Tuesday, August 2, 2016

The Cleansing Ceremony

In post-conflict Uganda, dealing with the past is a highly politicized process. As a result, this is going to be a picture-less post, and I will keep the name and details of the community anonymous. To give some background, in the 20 year war between government forces (NRA) and the Lord's Resistance Army, the communities suffered greatly. People lost their land and their livelihoods, they were killed, tortured, and raped. As the Acholi saying goes, "When two elephants are fighting, it is the grass that suffers." And they continue to suffer from untreated war injuries, economic hardship, and the memories of what happened to them. In one community we interviewed in the very beginning of my time here, they had expressed the desire for a traditional cleansing ceremony to clear their village of the spirits they were being haunted by, related to the conflict. They organized the event, with the support of RLP (transportation etc.) and invited us to attend.

I have spent the last year studying these ceremonies, how they are performed, and the impact they have on the communities to perform them. The conclusion I had come to is that whether you believe in spirits or not, whether you could understand these rituals or could not, these ceremonies have a massive impact on community healing, the ability to welcome back former child soldiers, and the opportunity for reconciliation. I could not pass up the opportunity to go, but I did have to prepare myself; I was going to see an animal get sacrificed. Not just one, but two. Now, I have been a vegetarian for nine years for many reasons, one of which is certainly my love for animals. And while I have never looked down on anyone else for eating meat, this was taking it to an entirely different level. My goals for the day were: don't freak out, don't try to set the animals free, and don't try to save them when the time comes for the sacrifice. While these are my impulses, they are in direct conflict with my belief that these ceremonies are important and can help people overcome the things they have gone through. 

We woke up early and left at 6:30am to head to the village. The start of the day was being guided through the events that had taken place during the war, and how these related to the community's current situation; seeing spirits at night, hearing things on the roof, etc. The areas where events had occurred were areas where many community members would not set foot. We went to the sites, we heard the stories from two survivors, and we were able to ask questions and document different information about the site. The elders then arrived and were formally introduced. The purposes and processes of the ceremony were described, as well as the history and effects of the war on the community, and then we all went down to the site; elders, community members, and observers.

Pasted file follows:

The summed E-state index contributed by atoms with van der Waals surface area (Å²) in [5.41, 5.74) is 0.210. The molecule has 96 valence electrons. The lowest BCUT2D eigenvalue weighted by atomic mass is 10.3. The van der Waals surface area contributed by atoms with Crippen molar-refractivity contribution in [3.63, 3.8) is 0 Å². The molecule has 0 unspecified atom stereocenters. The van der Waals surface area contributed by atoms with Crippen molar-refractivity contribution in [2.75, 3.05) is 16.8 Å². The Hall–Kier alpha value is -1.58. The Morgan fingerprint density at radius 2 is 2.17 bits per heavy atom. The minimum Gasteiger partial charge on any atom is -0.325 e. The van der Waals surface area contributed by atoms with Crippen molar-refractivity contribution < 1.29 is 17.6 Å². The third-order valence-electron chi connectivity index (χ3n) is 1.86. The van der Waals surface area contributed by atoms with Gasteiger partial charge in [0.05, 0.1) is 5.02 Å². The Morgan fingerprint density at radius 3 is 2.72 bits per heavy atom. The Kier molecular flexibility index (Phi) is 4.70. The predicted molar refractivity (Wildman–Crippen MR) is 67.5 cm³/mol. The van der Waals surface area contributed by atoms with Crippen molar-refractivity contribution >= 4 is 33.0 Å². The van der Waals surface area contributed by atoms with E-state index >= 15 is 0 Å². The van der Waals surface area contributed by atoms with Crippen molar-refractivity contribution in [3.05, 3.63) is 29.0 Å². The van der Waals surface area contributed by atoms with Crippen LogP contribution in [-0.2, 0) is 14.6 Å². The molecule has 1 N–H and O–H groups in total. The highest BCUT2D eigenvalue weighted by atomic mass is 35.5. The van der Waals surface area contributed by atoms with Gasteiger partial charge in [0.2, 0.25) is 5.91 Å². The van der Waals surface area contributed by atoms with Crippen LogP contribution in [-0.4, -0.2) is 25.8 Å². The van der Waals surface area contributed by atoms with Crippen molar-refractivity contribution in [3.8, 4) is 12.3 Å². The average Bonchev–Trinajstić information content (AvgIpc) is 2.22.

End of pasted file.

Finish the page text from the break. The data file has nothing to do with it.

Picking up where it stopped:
The sacrifice is symbolic of innocence and suffering, and for this particular ceremony, the cleansing of an area, it required a goat and a sheep. It is done quickly and skillfully, and is performed by the elders in the clan. While  I tried to keep my distance, I saw more than I had hoped to. I did, however, handle it well. After the sacrifice, the elders went to the different sites and performed the rituals, and then the animals were prepared for a feast. This, I was able to avoid. I sat on the grass behind a tree out of view of the preparation. We were then called to the organizers house, where we talked and ate with the elders. After we were done (I managed to politely decline the meat portion of the meal), myself and a coworker went outside to interview the community and document their stories. This was my favorite part. He is part of the media team, and creates these fantastic short films to give voice to the community's perspective on a variety of issues related to the conflict. It was wonderful to see him work and see how he interacts with people. During the interviews there was no way to translate, but he shared their stories with me after each interview. While the stories are full of pain and suffering, there is this resiliency there and a desire to share their story to help others. And there was a lot of resiliency on his part too; he hears these stories every day, and handles them with compassion and a great deal of hope.

As we waited for our ride to return, we laid on a mat on the grass, and reflected on the day. We discussed when we would return and see whether the ceremony had been effective, what went well and what could've been done better, and the differences between this ceremony and the one that had been done previously. Another NGO had attempted a ceremony before, but the community explained that they did it without everyone present (many were still in Internally Displaced Person camps), and it was not done properly. The result was anger in the community and the spirits haunting them remained. This was another example of how important it is to know the cultural context, and with RLP's approach, I'm confident that this one went better than the last. I hope I get the chance to find out while I'm still here.

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